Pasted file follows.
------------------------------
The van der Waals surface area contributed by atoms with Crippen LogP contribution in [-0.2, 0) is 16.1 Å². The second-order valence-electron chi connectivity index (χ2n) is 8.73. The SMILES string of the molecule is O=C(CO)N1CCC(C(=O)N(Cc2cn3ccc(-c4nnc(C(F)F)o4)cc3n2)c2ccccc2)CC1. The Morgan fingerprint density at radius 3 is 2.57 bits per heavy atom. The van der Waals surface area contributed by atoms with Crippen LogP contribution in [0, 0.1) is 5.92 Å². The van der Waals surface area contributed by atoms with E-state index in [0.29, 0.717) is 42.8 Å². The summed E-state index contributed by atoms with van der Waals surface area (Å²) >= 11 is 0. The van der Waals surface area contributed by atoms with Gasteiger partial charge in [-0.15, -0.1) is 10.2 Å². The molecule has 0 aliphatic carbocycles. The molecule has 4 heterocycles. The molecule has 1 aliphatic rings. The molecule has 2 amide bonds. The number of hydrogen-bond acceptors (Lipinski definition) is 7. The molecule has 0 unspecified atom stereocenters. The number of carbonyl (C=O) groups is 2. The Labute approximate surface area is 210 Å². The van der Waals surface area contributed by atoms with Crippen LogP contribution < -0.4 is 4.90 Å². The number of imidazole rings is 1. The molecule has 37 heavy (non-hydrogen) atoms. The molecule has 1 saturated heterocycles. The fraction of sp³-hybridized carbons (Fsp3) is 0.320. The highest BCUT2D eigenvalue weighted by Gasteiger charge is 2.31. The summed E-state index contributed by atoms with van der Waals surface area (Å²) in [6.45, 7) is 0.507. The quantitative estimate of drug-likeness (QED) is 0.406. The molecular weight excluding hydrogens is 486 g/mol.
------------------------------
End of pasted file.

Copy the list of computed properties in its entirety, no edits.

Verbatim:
The van der Waals surface area contributed by atoms with Crippen LogP contribution in [-0.2, 0) is 16.1 Å². The second-order valence-electron chi connectivity index (χ2n) is 8.73. The SMILES string of the molecule is O=C(CO)N1CCC(C(=O)N(Cc2cn3ccc(-c4nnc(C(F)F)o4)cc3n2)c2ccccc2)CC1. The Morgan fingerprint density at radius 3 is 2.57 bits per heavy atom. The van der Waals surface area contributed by atoms with Crippen LogP contribution in [0, 0.1) is 5.92 Å². The van der Waals surface area contributed by atoms with E-state index in [0.29, 0.717) is 42.8 Å². The summed E-state index contributed by atoms with van der Waals surface area (Å²) >= 11 is 0. The van der Waals surface area contributed by atoms with Gasteiger partial charge in [-0.15, -0.1) is 10.2 Å². The molecule has 0 aliphatic carbocycles. The molecule has 4 heterocycles. The molecule has 1 aliphatic rings. The molecule has 2 amide bonds. The number of hydrogen-bond acceptors (Lipinski definition) is 7. The molecule has 0 unspecified atom stereocenters. The number of carbonyl (C=O) groups is 2. The Labute approximate surface area is 210 Å². The van der Waals surface area contributed by atoms with Crippen LogP contribution < -0.4 is 4.90 Å². The number of imidazole rings is 1. The molecule has 37 heavy (non-hydrogen) atoms. The molecule has 1 saturated heterocycles. The fraction of sp³-hybridized carbons (Fsp3) is 0.320. The highest BCUT2D eigenvalue weighted by Gasteiger charge is 2.31. The summed E-state index contributed by atoms with van der Waals surface area (Å²) in [6.45, 7) is 0.507. The quantitative estimate of drug-likeness (QED) is 0.406. The molecular weight excluding hydrogens is 486 g/mol.